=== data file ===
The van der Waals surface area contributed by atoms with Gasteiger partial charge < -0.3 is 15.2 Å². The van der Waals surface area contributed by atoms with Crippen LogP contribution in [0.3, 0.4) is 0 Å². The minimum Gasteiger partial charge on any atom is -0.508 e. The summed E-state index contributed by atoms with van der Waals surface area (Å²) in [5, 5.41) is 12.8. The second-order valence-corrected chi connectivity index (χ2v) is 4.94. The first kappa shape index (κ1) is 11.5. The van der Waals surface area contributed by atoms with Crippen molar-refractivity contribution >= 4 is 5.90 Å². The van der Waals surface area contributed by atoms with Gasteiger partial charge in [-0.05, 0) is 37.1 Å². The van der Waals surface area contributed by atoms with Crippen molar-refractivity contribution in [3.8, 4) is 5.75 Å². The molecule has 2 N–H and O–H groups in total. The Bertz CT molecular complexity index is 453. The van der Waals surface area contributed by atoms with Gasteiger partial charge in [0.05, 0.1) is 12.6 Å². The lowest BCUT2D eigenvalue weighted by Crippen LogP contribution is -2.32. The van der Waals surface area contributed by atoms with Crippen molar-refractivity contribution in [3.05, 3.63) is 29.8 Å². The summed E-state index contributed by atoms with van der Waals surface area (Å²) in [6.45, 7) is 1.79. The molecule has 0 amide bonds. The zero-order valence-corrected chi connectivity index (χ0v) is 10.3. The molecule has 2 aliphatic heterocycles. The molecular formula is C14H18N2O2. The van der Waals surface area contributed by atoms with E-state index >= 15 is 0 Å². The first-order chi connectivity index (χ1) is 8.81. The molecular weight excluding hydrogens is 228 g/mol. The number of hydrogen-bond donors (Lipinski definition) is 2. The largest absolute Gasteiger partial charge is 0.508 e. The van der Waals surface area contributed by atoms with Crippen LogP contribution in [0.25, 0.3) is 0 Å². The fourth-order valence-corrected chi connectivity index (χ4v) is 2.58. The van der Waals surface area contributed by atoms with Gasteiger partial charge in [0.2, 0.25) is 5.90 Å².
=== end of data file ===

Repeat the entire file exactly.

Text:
The van der Waals surface area contributed by atoms with Gasteiger partial charge < -0.3 is 15.2 Å². The van der Waals surface area contributed by atoms with Crippen LogP contribution in [0.3, 0.4) is 0 Å². The minimum Gasteiger partial charge on any atom is -0.508 e. The summed E-state index contributed by atoms with van der Waals surface area (Å²) in [5, 5.41) is 12.8. The second-order valence-corrected chi connectivity index (χ2v) is 4.94. The first kappa shape index (κ1) is 11.5. The van der Waals surface area contributed by atoms with Crippen molar-refractivity contribution >= 4 is 5.90 Å². The van der Waals surface area contributed by atoms with Gasteiger partial charge in [-0.05, 0) is 37.1 Å². The van der Waals surface area contributed by atoms with Crippen molar-refractivity contribution in [3.8, 4) is 5.75 Å². The molecule has 2 N–H and O–H groups in total. The Bertz CT molecular complexity index is 453. The van der Waals surface area contributed by atoms with Gasteiger partial charge in [0.05, 0.1) is 12.6 Å². The lowest BCUT2D eigenvalue weighted by Crippen LogP contribution is -2.32. The van der Waals surface area contributed by atoms with Crippen molar-refractivity contribution in [3.05, 3.63) is 29.8 Å². The summed E-state index contributed by atoms with van der Waals surface area (Å²) in [6.45, 7) is 1.79. The molecule has 0 amide bonds. The zero-order valence-corrected chi connectivity index (χ0v) is 10.3. The molecule has 2 aliphatic heterocycles. The molecular formula is C14H18N2O2. The van der Waals surface area contributed by atoms with E-state index >= 15 is 0 Å². The first-order chi connectivity index (χ1) is 8.81. The molecular weight excluding hydrogens is 228 g/mol. The number of hydrogen-bond donors (Lipinski definition) is 2. The largest absolute Gasteiger partial charge is 0.508 e. The van der Waals surface area contributed by atoms with Crippen LogP contribution in [0.25, 0.3) is 0 Å². The fourth-order valence-corrected chi connectivity index (χ4v) is 2.58. The van der Waals surface area contributed by atoms with Gasteiger partial charge in [0.2, 0.25) is 5.90 Å².